The “thing” snapped round as if it had heard him, which was impossible, he told himself even as he heard his blood pulsing loudly through his head. He stared at the mist- shroud. Perplexed, it seemed to be moving straight at him now, with halting “steps,” bobbing as it came.

This can’t be real! I am imagining this. Oh God, maybe I am in Hell! Maybe I died and… What is this thing? his mind raced as the wisp came slowly toward him.

Between them, slowly rising out of the thick mist, a hand clawed and struggled upward, its fingers writhing as if mutely imploring God or the Devil or anyone for succor from appalling torment. The “thing” seemed to see it and spring toward it as the comet snuffed out, leaving him once again in darkness, terror and confusion. He heard a snuffling in the darkness, like a bloodhound casting for the scent of its prey, then another piercing shriek that died to a sobbing gurgle before going silent altogether.

Oh God! Oh Jesus! Oh Christ! The Lord is my shepherd, I shall not want. He heard a wet, tearing sound. His mind froze. He tried desperately to remember the next verse as the tearing noise ended in a sickening “pop” followed by a rhythmic crunching.

The Lord is my shepherd, I shall not want… The Lord is my shepherd, I shall not want…The Lord is my shepherd, I shall not want… he chanted in a hushed whisper, hysterically trying to remember the rest of the prayer. He wanted to stop his mouth from speaking the words aloud but he couldn’t and over their muted rasp, he heard the snuffling again, moving side to side yet coming closer. He willed his mouth to be as unmoving as the rest of his body, but to no avail.

The air changed, as if a door had been flung open to a long-disused cellar, rank mustiness and decay swamped over him with a chill that was colder than the mist.

Another comet popped and flared above him and there before him he saw two red, beady eyes staring at him full in the face, long teeth chattered and it hissed. A big, gray, foul rat stood before him, grown fat on unmentionable feasting.

Fucking rat! he muttered, almost in relief.

Rising up suddenly behind the rat, towering over him so that he could only see a part of it, the tattered mist-shroud floated toward him. The rat scampered away, squeaking and chirping with frustration and fear. Even in his utmost desperation he was unable to move, his eyes struggled to see upward at the thing looming over him, but all he saw was a blurry wad of gray as it leaned over and took his eyes; then he saw only fire, pain and darkness and a second later, as he screamed, it took his tongue.

Shortly after dawn, under a flag of truce, a burial detachment and stretcher bearers came out to collect the remains and the wounded from the night’s failed assault. The Turks readily agreed as, like all Muslims, they had an intense fear and dislike of dead bodies. The Allies readily reciprocated all such reasonable requests. It was a perverse sort of chivalry in the otherwise hellish brutality and vicious butchery of the fighting at Gallipoli.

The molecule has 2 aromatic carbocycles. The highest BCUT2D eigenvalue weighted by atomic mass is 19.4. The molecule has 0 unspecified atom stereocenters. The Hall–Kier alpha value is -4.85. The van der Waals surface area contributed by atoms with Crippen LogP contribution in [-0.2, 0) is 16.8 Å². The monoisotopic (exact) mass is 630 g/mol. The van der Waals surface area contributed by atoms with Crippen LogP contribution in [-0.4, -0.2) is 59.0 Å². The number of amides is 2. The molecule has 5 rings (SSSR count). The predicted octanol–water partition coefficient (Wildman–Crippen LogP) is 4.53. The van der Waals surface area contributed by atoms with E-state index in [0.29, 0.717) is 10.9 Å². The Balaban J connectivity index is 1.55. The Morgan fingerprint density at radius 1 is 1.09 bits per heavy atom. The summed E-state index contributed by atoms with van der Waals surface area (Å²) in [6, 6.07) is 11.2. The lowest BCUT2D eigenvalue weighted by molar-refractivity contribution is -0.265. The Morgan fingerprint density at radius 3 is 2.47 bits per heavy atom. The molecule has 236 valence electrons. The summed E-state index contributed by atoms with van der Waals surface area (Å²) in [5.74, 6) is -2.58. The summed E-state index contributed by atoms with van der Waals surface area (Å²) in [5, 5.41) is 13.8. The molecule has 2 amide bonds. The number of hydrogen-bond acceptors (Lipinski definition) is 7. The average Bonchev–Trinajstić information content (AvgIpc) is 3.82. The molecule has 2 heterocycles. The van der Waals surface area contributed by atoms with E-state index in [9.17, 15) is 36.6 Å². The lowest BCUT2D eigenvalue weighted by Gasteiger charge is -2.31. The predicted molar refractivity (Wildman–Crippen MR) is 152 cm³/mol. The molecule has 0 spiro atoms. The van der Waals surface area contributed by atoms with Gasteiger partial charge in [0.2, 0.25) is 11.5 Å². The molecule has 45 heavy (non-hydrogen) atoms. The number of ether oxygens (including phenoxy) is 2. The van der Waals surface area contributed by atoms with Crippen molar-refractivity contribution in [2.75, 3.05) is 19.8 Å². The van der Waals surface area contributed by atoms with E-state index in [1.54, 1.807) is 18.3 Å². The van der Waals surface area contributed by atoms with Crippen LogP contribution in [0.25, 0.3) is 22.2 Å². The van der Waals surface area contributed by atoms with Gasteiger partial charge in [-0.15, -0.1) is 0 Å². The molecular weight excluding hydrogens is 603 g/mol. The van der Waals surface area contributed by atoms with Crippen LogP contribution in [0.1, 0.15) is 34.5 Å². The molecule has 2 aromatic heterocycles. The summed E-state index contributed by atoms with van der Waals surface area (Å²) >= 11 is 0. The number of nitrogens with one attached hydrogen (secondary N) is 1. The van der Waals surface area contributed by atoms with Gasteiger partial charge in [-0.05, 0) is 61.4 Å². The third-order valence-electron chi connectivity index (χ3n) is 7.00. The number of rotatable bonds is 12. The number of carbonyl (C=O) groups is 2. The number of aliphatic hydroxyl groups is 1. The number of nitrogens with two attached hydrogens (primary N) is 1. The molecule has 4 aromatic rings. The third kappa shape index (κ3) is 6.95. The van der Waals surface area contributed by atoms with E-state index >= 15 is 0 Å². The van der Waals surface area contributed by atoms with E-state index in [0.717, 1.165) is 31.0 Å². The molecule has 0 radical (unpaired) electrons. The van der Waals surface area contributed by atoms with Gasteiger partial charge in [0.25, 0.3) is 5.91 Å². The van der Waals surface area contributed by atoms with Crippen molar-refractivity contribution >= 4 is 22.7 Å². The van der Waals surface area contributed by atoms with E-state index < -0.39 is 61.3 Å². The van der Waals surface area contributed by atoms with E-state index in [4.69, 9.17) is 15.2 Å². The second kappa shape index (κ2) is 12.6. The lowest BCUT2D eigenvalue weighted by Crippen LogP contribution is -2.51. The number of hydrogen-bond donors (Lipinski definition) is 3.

A pair of stretcher bearers approached him as he lay at the lip of the shell hole.

“Cor! Poor bugger!” the one called Scully said, kneeling beside him, ” ‘E’s got shrapnel in his back! ‘ere, look, Ginger, mate, right below ‘is collar! Bloody paralyzed ‘im, I bet. Wha’ a bloody awful way to die, God rest ‘is soul!”

“You seen any good ways to die ‘ere? Short o’ coppin’ a whizz-bang in th’ ‘ead? Come on, let’s take ‘im in, ‘e’s out of it at least,” Ginger replied, grabbing the ankles and turning over the body.

“Jesus wept!” Scully gasped, as the face rolled into view. Two cavernous, empty sockets where the eyes had been and an ant-infested, black-crusted hole marked the mouth, minus the tongue.

“Fuckin’ rats!” Ginger replied, aiming a kick at a bloated and particularly vicious looking red-eyed brute.

They loaded the body onto the stretcher and began the miserable process of carrying him over the slippery, muddy, shattered and broken ground.

“‘Ere, ya know them Johnny Turks what we brought in last week? One of ’em spoke proper English an’ all. ‘E says this ‘ere grove is ‘aunted from ancient times. Some sort o’ demon or the like lives ‘ere,” Scully said.


“Oi! I’m only tellin’ you what ‘e said, not sayin’ I believe it myself. ‘E said there was some demon what lived here ‘n that in olden times, their pagan priests would frow criminals and evil-doers down from tha’ peak yonder, an’ the demon would come out at night an’ eat ’em, leastwise the parts ‘e wanted to eat. Long as it were fresh.”

“Scully, mate, you shouldn’t be payin’ ‘eed to the blasphemies of the heathen. Now come on, lift yer bloody end up, will ya?”

“Wonder if that’s why the Johnnies kept shootin’ flares all night after our attack went to ground?”

“Nah, that were just them and us bangin’ away with the machine guns all night tryin’ to catch one another off guard in case of a counter-attack or the like.”

“All them tracers flyin’ back an’ forth made for a pretty display though, like fireworks on Guy Fawkes’ Night.”

“Scully, you don’t lift up yer end and I’ll give ya a penny for the guy right up yer backstrap.”

“Criminy! Yer bloody foul this mornin’!”

“Sorry, mate. Didn’t sleep much. I had a bad night.” “This poor bugger had a worse ‘un, I’ll wager.”

4 Comments on Week Three

  1. nicely done…loved it!!!!


  2. A muddy tale. Very creepy. Prickles along the spine. Well done author!


  3. Christopher Lemus // October 28, 2014 at 12:29 am // Reply

    Great story. Excellent, evocative imagery. A very creepy tale. Thanks, H. R.


  4. As if war wasn’t horrifying enough, thanks to H R Arswyd, we have battlefield mist demons now, too. REALLY atmospheric and terrifying!